The challenge of stability has been bothering the crypto world for a long time. It was natural that the idea of a peg would find its audience among the blockchain developers. However, the first attempts at pegging implemented a system that avoided the traditional holding of fiat currency reserves, so CoinoUSD, NuBits, and BitUSD never gained much traction and, consequently market capitalization. Tether was launched in 2015 with an initial market capitalization of $10 million. It was a success providing many of the blockchain services crypto enthusiasts find appealing. It enabled greater privacy than fiat dealings, avoided credit and debit card fees and offered a prospect of less shifting prices to merchants using Bitcoins. In March 2017 Tether rose to number 13 cryptocurrency in market capitalization with $55 million in circulation.

The issuer of Tether holds dollar-denominated assets in reserves and is expected to redeem tokens on demand. This token that represents USD in a digital environment is growing in popularity and boasts of stability.



In March this year the first shadow of doubt appeared  concerning the background of Tether. In order to maintain transparency the company made public their reserves balance sheets. The report revealed a gap of $1 million between the reserves and the value of the Tether tokens in circulation. This situation even gave rise to the speculation that the Tether issuer uses the fractional reserve method rather than 100% asset-backing. Whatever the case might be, it seems that all Tether holders cannot redeem their tokens for USD at the moment. Concerns grew again as it came to light that their white paper contains a disclaimer that it is not legally binding for the issuer of Tether to exchange tokens for fiat.

To further exacerbate the uneasy situation, since April this year all international wire transfers have been refused by the Taiwanese banks that Tether has partnered with. This move also affected the OKCoin and Bitfinex exchanges.

The holders can still convert their tokens to USD at Kraken for a hefty fee of 7% of the trade. The company has also said they are looking for additional banks to hold their dollar reserves in different jurisdictions. A much needed diversification in light of current events.

These difficulties resulted in the loosening of the peg as the value of USDT slid down to $0,91 per token. This spread has disappeared in the last few days settling down at parity again. It is interesting to note that the peg that had been stable since the beginning of issuance came loose temporarily as the market cap of Tether itself shot up during June and July to $318 million.

All the above-mentioned uncertainties did not prevent a rush into USDT which might have even been considered a speculative opportunity at $0,91. Fear of the oncoming 1 August Bitcoin resolution is likely also a factor here and we can expect much of the holdings to be transferred to Bitcoin once its fate has been decided.



For the purpose of comparing USDT and X8 we shall disregard all the current difficulties USDT is facing and take it as the solid peg it was intended to be.

Both Tether and X8 are 100% asset-backed tokens. But this is as far as the similarities go. Whereas USDT is backed by a single currency, USD, X8 is backed by a basket of 8 major currencies and gold coins. The reason for the currency choice is their 100% convertibility into each other which brings us to the next point. The 100% convertibility is necessary for the continuous allocation of capital among those currencies. This task is performed by ARM AI, the technology embedded within X8, which makes its basket an active one. So we cannot speak of a simple peg or anything else implying passivity when it comes to X8. It is an expression of a unique technology targeting a small yearly return of 1-3% in real terms. And this is what makes X8 such a singular asset – it actively fights inflation.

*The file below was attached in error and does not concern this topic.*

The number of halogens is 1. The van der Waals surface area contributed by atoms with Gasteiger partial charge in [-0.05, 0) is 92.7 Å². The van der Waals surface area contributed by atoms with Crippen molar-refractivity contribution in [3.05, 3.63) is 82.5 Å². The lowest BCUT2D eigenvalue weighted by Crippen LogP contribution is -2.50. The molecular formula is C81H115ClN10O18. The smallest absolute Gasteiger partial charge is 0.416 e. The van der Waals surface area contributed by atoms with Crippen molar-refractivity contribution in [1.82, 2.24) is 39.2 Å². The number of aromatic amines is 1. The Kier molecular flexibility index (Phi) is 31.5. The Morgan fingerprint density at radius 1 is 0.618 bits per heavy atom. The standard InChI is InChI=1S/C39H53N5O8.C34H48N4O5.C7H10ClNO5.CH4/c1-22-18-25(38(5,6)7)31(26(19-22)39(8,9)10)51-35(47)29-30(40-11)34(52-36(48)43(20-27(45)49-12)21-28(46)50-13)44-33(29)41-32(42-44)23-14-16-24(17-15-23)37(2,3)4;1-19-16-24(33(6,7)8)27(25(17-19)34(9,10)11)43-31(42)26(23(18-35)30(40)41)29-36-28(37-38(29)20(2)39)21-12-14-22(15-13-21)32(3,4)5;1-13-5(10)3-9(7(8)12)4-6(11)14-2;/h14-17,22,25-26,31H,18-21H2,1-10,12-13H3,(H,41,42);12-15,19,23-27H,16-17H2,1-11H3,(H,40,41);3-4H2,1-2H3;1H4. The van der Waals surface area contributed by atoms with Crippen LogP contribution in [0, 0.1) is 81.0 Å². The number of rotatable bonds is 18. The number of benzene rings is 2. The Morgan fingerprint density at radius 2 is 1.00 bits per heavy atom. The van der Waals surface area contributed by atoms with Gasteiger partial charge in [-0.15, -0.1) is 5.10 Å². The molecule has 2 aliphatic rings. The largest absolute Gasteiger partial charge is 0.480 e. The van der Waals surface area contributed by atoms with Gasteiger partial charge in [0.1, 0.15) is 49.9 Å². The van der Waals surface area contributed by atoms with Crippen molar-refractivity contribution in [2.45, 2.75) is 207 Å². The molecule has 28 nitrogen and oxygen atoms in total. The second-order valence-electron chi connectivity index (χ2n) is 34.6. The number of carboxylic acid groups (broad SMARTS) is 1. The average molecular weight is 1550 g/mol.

A token tied to a single currency must share this currency’s fate – the ups and downs and, of course, inflation. While the ups and downs of a currency drag Tether to wherever the movement goes, X8 uses every micro volatility to its advantage in fighting inflation and creating yield generation. X8 will also be redeemable in all the currencies of its basket.

So, can USDT be more stable than X8? Yes, if the USD should persist in a very narrow band of movement for a longer period of time. Usually a major currency considered stable can experience a swing of up to 10% or even higher on a yearly basis. Can USDT outperform X8? Again yes, if it appreciates against other currencies more than 3% per year. There is some speculative potential to a single currency. Contributors themselves should estimate the likelihood of such trends persisting long enough to base their contributions on them.



USDT offers some safety and some stability coupled with the speculative potential of a single currency. There is room for such a token offering a mixture of some protection and speculation. X8 will appeal to risk-averse contributors looking for maximum safety and stability available on the market who are also content to preserve the value of their holdings in real terms coupled with the likelihood of a small yield. It will be the next step in portfolio risk management. Therefore we can conclude there is room for both Tether and X8 in the developing crypto space.

David Prezelj
David Prezelj

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